Washington — Four proposed US LNG export projects, including three that would be built near the underutilized Brownsville, Texas, port, gained certificate approval Thursday from the Federal Energy Regulatory Commission.
The approvals bolster the likelihood that the biggest obstacle for additional liquefaction capacity in the US may be developers' ability to secure sufficient commercial agreements to get financing for construction.
The three Brownsville projects include NextDecade's Rio Grande LNG, which entails a terminal with up to six liquefaction trains, with a total design capacity of 27 million mt/year; Exelon-backed Annova LNG's 6 million mt/year project; and Texas LNG Brownsville, approved for 4 million mt/year and expected to include 2 million mt/year in the first phase.
Also gaining approval was Cheniere Energy's Corpus Christi Stage III expansion, comprising up to seven midscale liquefaction trains capable of producing up to 9.5 million mt/year of LNG, one LNG storage tank, compression, and 21 miles of pipeline in San Patricio County, Texas.
The vote on all the four projects was 2-1, with Commissioner Richard Glick dissenting. Glick had concerns about FERC's refusal to consider the significance of greenhouse gas emissions impacts, as well as on FERC's response to species impacts associated with the three closely related Brownsville projects.
The action continues FERC Chairman Neil Chatterjee's focus on moving through FERC's large queue of proposed LNG projects, mostly proposed along the Gulf Coast.
He commended staff for a "monumental achievement" of certifying 20.2 Bcf/d of liquefaction capacity over the last year, helping to ensure that "we don't miss this crucial period for developing an export market for US gas." In addition to that 20.2 Bcf/d, this year 2.8 Bcf/d of liquefaction capacity has entered service, bringing the total to 32 Bcf/d authorized, with 13 Bcf/d under construction, commissioning or preparing for development, Chatterjee said.
After the three Brownsville LNG projects received their final environmental reports in the spring, they had been waiting for a final decision for months, raising some questions about whether cumulative impacts flagged -- for instance on federally listed wildcat and falcon species -- could have complicated FERC's decision-making.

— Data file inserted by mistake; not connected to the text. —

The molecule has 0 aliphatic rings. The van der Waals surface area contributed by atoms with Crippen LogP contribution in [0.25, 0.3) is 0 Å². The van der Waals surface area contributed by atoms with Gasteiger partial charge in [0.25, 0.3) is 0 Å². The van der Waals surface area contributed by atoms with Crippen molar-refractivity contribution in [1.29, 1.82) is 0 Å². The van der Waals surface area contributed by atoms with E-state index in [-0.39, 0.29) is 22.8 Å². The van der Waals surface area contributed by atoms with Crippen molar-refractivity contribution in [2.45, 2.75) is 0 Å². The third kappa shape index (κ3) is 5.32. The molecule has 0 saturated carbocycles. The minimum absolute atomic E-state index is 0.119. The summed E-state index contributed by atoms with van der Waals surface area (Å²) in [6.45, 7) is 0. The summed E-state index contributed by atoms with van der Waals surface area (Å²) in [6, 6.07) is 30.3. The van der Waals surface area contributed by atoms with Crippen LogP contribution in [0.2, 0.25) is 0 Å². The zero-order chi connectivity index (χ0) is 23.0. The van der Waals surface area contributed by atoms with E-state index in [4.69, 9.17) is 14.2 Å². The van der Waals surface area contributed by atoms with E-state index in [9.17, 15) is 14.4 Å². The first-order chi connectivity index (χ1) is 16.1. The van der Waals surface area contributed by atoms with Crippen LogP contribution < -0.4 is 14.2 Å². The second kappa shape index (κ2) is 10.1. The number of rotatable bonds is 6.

At the open meeting, Glick suggested FERC fell short in its order of considering the significant impacts identified against the benefits. "We just say there are significant impacts and we don't do anything," he said.
The approvals also covered the 137-mile Rio Bravo pipeline from Agua Dulce to the Rio Grande terminal.
PROMISE OF OPPOSITION
Environmental groups said the Brownsville projects face strong opposition and still have regulatory hurdles to clear. The three projects need signoff from the US Army Corps of Engineers; Texas LNG awaits a biological opinion from the Fish and Wildlife Service, and state air permits are needed for Texas LNG and Annova LNG.
"Our communities are united in opposition to these dirty, dangerous projects, and we will continue to pursue all avenues -- from the courts to pressuring financial institutions -- to ensure they are never built," said Sierra Club Brownsville Organizer Rebekah Hinojosa in a statement.
But the commercial hurdles may loom larger, as none of the four LNG projects approved Thursday for certificates has reached a final investment decision to build, and only two of the four have announced any firm long-term offtake contracts tied to their proposed facilities.
Langtry Meyer, Texas LNG chief operating officer, welcomed the FERC approval, which he called a culmination of over four years of intensive environmental, engineering, regulatory, and legal efforts. "We are one step closer to delivering clean, safe, low-cost Texas natural gas energy to the world and generating jobs and economic benefits in Cameron County, Texas," he said.
There are currently six major LNG export terminals operating along the Gulf and Atlantic coasts. Five of them are actively shipping cargoes. Two more export projects are under construction. In addition, there are more than a dozen proposed projects being developed for startup in the early- to mid-2020s.
One of the projects currently operating, Freeport LNG, received FERC approval Thursday to place its first train into commercial service. Also Thursday, one of the projects under construction -- Venture Global LNG's Calcasieu Pass -- got the green light for its affiliated TransCameron feedgas pipeline to begin full construction activities.
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